Congressmen could have acted fast on bills seeking to renew ABS-CBN's franchise had the National Telecommunications Commission (NTC) not promised them it would issue the network a provisional permit.
ABS-CBN broadcaster Anthony Taberna zeroed in on this point when he grilled NTC Deputy Commissioner Edgardo Cabarrios on national radio and TV on Tuesday afternoon, May 5, following the NTC’s order to shut down the network.
Cabarrios was interviewed on ABS-CBN’s DZMM radio by Taberna and his co-hosts Alvin Elchico and Gerry Baja moments after the NTC released a cease-and-desist order (CDO) to the network, whose government-granted franchise expired on Monday, May 4.
During the interview, Cabarrios insisted that ABS-CBN must stop broadcasting until Congress renews its franchise. Without it, “provisional authority” or a temporary permit to operate from the NTC would have no legal basis.
In March, as Congress deliberated the network’s fate while bills renewing its franchise were pending, it was agreed that the Senate and House of Representatives would issue a joint resolution authorizing the NTC to give ABS-CBN provisional authority to stay on air.
Cabarrios went on record that the NTC would issue that temporary permit, and only a court order could stop it.
Since no court of law had issued any order to withhold a temporary permit, why did the NTC suddenly back down on its own word?
“Kung hindi kayo nangako sa Kongreso – sa House, sa Senate – sa mga empleyado ng ABS-CBN, at mga iba pang umaasa dito, na magbibigay kayo ng provisional authority, disin sana inaksiyunan na ito ng Kongreso during the short period of time na mayroon sila before Congress went on recess,” Taberna told Cabarrios.
(If you did not promise Congress – the House, the Senate – employees of ABS-CBN, and others who depend on it, that you would give provisional authority, then Congress would have taken action during the short period of time it had before it went on recess.)
“Kung nanindigan na lang sana kayo noon, nung araw pa na tinatanong kayo ng mga congressman at senador, na hindi uubra, eh hindi sana tayo aabot sa ganito,” the broadcaster added. (If you put your foot down then, when the congressmen and senators were asking you, that it wouldn’t work, then we wouldn’t have gotten to this.)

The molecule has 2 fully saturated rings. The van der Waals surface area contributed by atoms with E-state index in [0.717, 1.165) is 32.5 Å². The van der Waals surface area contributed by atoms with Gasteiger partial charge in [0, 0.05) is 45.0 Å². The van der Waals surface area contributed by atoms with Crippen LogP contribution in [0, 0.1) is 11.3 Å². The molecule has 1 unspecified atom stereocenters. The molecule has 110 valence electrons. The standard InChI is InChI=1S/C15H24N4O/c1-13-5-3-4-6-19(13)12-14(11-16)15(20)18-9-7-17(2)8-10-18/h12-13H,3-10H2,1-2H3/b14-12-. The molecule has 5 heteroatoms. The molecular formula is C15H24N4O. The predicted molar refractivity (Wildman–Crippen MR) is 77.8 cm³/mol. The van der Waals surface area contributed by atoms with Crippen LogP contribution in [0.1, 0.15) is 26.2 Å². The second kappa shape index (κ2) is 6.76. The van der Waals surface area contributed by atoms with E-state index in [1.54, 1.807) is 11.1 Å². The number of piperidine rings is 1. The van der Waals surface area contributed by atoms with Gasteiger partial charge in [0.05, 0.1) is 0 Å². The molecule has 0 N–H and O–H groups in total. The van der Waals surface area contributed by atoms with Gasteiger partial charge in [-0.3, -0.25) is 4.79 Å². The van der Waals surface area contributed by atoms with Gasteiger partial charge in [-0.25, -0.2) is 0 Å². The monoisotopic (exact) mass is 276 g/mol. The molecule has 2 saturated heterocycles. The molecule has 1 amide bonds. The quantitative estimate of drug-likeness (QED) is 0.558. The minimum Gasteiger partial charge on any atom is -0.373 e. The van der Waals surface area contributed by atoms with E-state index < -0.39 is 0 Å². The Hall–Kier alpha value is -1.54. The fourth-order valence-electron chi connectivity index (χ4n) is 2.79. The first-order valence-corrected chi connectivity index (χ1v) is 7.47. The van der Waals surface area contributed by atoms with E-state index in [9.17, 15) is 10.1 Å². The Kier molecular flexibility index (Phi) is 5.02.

“Ang susunod pang punto doon, wala bang weight o timbang sa inyo ang mga resolusyon ng Kongreso, number one; at number two, 'yung mabigat na legal opinion ng Department of Justice?” Taberna said.
(The next point is, do the Congress resolutions, number one, or number two, the weighty legal opinion of the Department of Justice, bear no weight to you at all?)
The DOJ on Monday told reporters that it “stands by its position that there is sufficient equitable basis to allow broadcast entities to continue operating while the bills for the renewal of their franchise remain pending with Congress.”
There are 9 bills seeking to renew the ABS-CBN franchise pending with Congress. The House of Representatives has deferred tackling these measures, when President Rodrigo Duterte was angry at the network for supposedly swindling him when it failed to air some of his political ads in the run-up to the 2016 elections.
Measures seeking to grant ABS-CBN a fresh franchise to broadcast for another 25 years have been re-filed at the House as far back as July 2019. Before that, the government had been anticipating the expiry of the network's old franchise. However, with Duterte's ire aimed at ABS-CBN, lawmakers delayed taking action on those bills.
In one of the hearings in March, ABS-CBN president Carlo Katigbak explained the matter and apologized to Duterte. Following this, Justice Secretary Menardo Guevarra suggested that the House and the Senate may issue a joint resolution authorizing the NTC to give ABS-CBN a temporary permit to operate beyond May 4, until Congress legislates the network’s renewed franchise.
On Monday, however, Solicitor General Jose Calida told the NTC that only Congress has the power to renew broadcast franchises.
During the interview on DZMM, Cabarrios argued that a temporary permit from the NTC would not be valid in ABS-CBN’s case because the validity of its franchise had been questioned, and it was not simply awaiting renewal by Congress.
In February, Calida filed a quo warranto case with the Supreme Court, accusing ABS-CBN of violating its congressional franchise by offering pay-per-view services, usurping other companies’ franchises through mergers, and of having foreign ownership.
JC Gotinga often reports about the West Philippine Sea, the communist insurgency, and terrorism as he covers national defense and security for Rappler. He enjoys telling stories about his hometown, Pasig City. JC has worked with Al Jazeera, CNN Philippines, News5, and CBN Asia.